Valuable as the sharing of information with other CCOs may be, there are dangers from sharing too much, or sharing the wrong kind of information. Consider the following:
Violations. "In this era of whistleblowers and the SEC fielding tips from the public, you want to be careful about sharing any violations your firm may have committed," said Kanter.
Inside information. Don’t get so comfortable that you share material, non-public information about your firm that may later be seen as contributing to insider trading. "This is particularly true about important information at public companies. If another CCO learns about a problem at that company, he or his firm may decide to sell it short based on that inside information," said Kanter.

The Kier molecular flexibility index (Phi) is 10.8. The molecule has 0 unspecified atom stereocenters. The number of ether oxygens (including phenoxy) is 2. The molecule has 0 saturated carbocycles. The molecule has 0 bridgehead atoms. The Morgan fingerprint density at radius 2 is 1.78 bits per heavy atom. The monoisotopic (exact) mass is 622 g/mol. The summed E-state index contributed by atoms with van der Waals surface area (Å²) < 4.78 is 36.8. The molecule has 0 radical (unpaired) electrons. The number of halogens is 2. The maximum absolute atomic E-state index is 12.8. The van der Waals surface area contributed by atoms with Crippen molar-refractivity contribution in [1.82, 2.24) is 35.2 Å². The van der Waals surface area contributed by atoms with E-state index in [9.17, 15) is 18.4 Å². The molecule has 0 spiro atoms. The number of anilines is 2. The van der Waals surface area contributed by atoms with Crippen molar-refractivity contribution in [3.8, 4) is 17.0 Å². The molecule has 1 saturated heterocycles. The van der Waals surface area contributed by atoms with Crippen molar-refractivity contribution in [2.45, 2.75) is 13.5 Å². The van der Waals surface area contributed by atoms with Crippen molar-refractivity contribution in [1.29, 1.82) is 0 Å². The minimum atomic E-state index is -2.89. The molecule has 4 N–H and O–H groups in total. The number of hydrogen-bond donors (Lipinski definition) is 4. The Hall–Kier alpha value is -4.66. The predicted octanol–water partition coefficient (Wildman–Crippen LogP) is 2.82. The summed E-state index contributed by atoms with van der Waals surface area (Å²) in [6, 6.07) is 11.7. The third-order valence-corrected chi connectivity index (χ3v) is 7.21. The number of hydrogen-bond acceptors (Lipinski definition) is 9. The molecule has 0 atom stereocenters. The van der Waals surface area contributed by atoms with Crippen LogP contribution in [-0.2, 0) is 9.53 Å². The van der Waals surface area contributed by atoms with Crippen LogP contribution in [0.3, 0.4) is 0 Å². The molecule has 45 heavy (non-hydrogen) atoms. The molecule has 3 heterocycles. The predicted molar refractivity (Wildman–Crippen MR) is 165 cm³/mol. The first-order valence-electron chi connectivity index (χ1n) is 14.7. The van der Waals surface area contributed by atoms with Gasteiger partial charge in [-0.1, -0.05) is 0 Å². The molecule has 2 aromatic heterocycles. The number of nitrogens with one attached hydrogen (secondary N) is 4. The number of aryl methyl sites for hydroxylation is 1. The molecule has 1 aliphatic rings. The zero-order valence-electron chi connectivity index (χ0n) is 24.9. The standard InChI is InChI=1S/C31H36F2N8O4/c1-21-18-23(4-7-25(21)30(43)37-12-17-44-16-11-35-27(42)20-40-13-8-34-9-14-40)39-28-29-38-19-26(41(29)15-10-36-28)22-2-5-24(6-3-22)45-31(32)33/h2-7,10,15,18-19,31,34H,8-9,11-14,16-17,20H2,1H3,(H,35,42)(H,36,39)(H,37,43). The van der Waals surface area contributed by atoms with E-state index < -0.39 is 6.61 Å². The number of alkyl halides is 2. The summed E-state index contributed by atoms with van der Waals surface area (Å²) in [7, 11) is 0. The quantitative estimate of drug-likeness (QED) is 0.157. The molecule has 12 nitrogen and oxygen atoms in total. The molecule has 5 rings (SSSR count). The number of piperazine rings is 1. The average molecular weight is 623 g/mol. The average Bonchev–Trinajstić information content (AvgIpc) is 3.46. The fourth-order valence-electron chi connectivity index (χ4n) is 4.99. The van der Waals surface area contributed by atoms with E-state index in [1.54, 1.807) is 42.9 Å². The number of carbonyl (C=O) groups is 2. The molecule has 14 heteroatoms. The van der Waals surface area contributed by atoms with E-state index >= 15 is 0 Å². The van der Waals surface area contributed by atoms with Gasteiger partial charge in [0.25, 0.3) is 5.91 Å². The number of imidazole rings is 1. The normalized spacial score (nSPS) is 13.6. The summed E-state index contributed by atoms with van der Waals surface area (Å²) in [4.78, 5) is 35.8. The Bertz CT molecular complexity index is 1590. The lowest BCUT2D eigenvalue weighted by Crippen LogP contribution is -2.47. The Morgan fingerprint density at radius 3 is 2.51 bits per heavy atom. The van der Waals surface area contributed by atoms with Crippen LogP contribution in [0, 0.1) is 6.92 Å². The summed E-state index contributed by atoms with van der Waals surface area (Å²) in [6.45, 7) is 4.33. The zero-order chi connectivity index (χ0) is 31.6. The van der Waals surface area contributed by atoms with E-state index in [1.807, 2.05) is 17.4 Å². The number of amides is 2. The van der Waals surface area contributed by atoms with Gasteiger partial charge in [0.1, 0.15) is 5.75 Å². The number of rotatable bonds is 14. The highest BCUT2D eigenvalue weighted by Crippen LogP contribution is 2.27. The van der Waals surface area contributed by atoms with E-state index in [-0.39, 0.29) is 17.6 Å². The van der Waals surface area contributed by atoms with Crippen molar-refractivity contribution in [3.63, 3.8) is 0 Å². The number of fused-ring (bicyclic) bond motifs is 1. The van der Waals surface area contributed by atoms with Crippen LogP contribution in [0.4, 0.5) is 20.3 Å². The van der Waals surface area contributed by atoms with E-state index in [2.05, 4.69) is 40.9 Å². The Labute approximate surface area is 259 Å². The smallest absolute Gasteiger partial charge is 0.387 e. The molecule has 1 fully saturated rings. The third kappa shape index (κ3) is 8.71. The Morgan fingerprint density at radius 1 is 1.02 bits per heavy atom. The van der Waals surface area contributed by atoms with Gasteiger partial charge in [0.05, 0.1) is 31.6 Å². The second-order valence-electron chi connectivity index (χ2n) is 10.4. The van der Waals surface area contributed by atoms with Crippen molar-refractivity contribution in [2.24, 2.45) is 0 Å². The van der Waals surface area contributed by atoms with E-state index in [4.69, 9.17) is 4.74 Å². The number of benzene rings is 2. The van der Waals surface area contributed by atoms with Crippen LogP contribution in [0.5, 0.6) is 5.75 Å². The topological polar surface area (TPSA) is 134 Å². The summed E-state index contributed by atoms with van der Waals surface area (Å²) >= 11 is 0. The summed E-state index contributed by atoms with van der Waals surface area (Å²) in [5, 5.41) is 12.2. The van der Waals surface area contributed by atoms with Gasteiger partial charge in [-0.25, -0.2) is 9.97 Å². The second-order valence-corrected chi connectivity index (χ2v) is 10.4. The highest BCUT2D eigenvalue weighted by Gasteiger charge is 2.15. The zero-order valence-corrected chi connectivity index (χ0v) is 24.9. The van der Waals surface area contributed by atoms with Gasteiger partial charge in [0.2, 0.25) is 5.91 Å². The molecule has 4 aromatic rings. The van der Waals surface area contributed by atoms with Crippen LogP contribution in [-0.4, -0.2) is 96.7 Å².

Anti-trust issues. If the information shared is only about compliance, then there probably will not be a problem, Kanter said. But if business information, such as decisions regarding fee rates, is shared, it may give the perception of collusion with the firm of the CCO it is being shared with. Greene noted that this can be a particular concern at meetings that bring competitors together. The IAA, which has an anti-trust policy, makes it very clear to members that they are not to discuss any business matters that may even give the perception of agreements at association events, Grohowski said.
Privileged information. If the CCO sharing the information is also an attorney, or is sharing information provided by the firm’s counsel, there is a risk that any information shared may not be able to be claimed as privileged information in a future legal matter, said Kanter, since it was already revealed to third parties.
Overall, if good judgment is used and trust is built and kept among the participants in CCO groups, information sharing may be one of the best resources you have.